Looking forward to the next one!
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Oh man, that ending. For the entire chapter, my thoughts were along the lines of, "While this isn't as good as the first, it's still pretty damned good." But that alley chase was really fun and reeled me back in as deep as before. The fear that this is going to be a recurring thing--semi-bland exposition and questing, then a few pages of action--remains, but there are certainly worse ways. Flynt returns to mind and he lacked the grace for chapterly adventure.


I love Necenna's roguishness. While I'm still uncertain why Eaza wants the review, I also don't really care. We get to have our protagonists at cross-purposes, which is almost always interesting. It also seemed like Iain knew what she was about (i.e. that she was pickpocketing him) hence the sobriety spell. Good thing there's no such thing as too many rogues; I'd love to watch these guys try to out-gambit each other.


I'm also unclear on how Painting works. It seems like you're leaning on the hard side of Sanderson's Laws; are we due for an explanation of the system soon (i.e. in the next couple of chapters)? You write it well enough that it's not terrible, but it feels like the First Law is going to be kicking soon.


Great stuff. Can't wait for more.

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Thanks guys, this is some good feedback.


There is something I wanted to ask, and I wanted to wait so as not to influence anyone's response to the chapter. My personal issue with this chapter is that when I finished it, it was too long. The initial draft was at 6,200 words. I managed to cut about 300 or so before submitting, but it's still longer than I like.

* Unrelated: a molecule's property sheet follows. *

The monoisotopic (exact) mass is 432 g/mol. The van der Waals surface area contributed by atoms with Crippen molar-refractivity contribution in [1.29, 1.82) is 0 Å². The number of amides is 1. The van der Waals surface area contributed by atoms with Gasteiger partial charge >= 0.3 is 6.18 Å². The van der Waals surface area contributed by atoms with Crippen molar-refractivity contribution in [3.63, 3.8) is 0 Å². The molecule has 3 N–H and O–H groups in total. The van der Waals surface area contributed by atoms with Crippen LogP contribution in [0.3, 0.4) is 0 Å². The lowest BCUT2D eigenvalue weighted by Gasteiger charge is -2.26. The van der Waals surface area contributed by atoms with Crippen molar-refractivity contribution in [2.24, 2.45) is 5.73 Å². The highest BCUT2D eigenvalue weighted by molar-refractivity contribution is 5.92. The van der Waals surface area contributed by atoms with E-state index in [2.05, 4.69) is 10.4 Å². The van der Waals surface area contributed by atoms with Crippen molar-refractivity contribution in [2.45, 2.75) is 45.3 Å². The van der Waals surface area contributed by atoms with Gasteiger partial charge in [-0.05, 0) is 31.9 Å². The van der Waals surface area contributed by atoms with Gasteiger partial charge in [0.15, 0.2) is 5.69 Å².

After careful consideration, I'm leaning toward the solution of splitting it into two, with the first two scenes becoming chapter 2, and the third scene being expanded by about 2000 words and turned into chapter 3. Part of this is because, as mentioned, the chapter is too long for this story as is, and because the line at the end of the second scene, 'Necenna popped open the flask.' feels like a natural stopping point. Additionally, I think expanding the scene into it's own chapter will allow me to address and fix the rushed pace - which I felt as well - of the fight and the reveal, as well as allowing for conversation between Iain and Necenna that I originally cut, that answers several of the questions brought up in these responses.


My worry is that this means the thing that happens at the end of the chapter would thus happen at the end of chapter 3, rather than at the end of chapter 2. Just to be safe, I'll put the next bit under a spoiler tag.


My question for you then, is, in a story where a large portion of the plot is focused around a murder mystery, is this too late for the first body to be found? The projected length of the story is around 120k words, although I can't be completely certain of that, with something around 30 chapters.


Any thoughts on this would be very helpful.


Anyone who posts a review after I make this post, I'd ask that you weigh in on this as well. (And I do hope more responses are coming; the more feedback I get, the better. :D )


I'll provide more responses addressing some of the more specific comments a little later.

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With traditional Agatha Christie-style murder mysteries the writer can get away with not revealing the body for quite a while, as they build up the suspects, victim and circumstances first. I don't know how much you can get away with that fantasy readers, but I think you're OK doing two or three chapters of build-up before cutting to the chase.